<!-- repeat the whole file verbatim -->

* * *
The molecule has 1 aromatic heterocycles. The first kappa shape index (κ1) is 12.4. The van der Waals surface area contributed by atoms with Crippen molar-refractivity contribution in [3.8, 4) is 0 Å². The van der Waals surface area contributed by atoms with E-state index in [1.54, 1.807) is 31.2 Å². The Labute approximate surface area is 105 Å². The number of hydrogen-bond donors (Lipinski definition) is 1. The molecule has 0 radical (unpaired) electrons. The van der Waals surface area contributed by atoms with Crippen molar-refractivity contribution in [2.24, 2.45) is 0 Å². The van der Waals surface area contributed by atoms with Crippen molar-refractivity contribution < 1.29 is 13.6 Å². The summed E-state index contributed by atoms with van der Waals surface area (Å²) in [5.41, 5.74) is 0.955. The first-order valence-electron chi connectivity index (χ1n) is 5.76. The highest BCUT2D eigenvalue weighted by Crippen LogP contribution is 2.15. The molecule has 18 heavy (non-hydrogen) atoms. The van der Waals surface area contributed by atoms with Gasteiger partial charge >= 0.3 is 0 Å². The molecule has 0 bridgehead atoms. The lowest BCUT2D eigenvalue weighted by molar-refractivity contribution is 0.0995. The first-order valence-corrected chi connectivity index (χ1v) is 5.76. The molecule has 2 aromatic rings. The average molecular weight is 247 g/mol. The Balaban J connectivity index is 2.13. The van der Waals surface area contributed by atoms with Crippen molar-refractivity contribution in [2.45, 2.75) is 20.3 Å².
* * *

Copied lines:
The molecule has 1 aromatic heterocycles. The first kappa shape index (κ1) is 12.4. The van der Waals surface area contributed by atoms with Crippen molar-refractivity contribution in [3.8, 4) is 0 Å². The van der Waals surface area contributed by atoms with E-state index in [1.54, 1.807) is 31.2 Å². The Labute approximate surface area is 105 Å². The number of hydrogen-bond donors (Lipinski definition) is 1. The molecule has 0 radical (unpaired) electrons. The van der Waals surface area contributed by atoms with Crippen molar-refractivity contribution in [2.24, 2.45) is 0 Å². The van der Waals surface area contributed by atoms with Crippen molar-refractivity contribution < 1.29 is 13.6 Å². The summed E-state index contributed by atoms with van der Waals surface area (Å²) in [5.41, 5.74) is 0.955. The first-order valence-electron chi connectivity index (χ1n) is 5.76. The highest BCUT2D eigenvalue weighted by Crippen LogP contribution is 2.15. The molecule has 18 heavy (non-hydrogen) atoms. The van der Waals surface area contributed by atoms with Gasteiger partial charge >= 0.3 is 0 Å². The molecule has 0 bridgehead atoms. The lowest BCUT2D eigenvalue weighted by molar-refractivity contribution is 0.0995. The first-order valence-corrected chi connectivity index (χ1v) is 5.76. The molecule has 2 aromatic rings. The average molecular weight is 247 g/mol. The Balaban J connectivity index is 2.13. The van der Waals surface area contributed by atoms with Crippen molar-refractivity contribution in [2.45, 2.75) is 20.3 Å².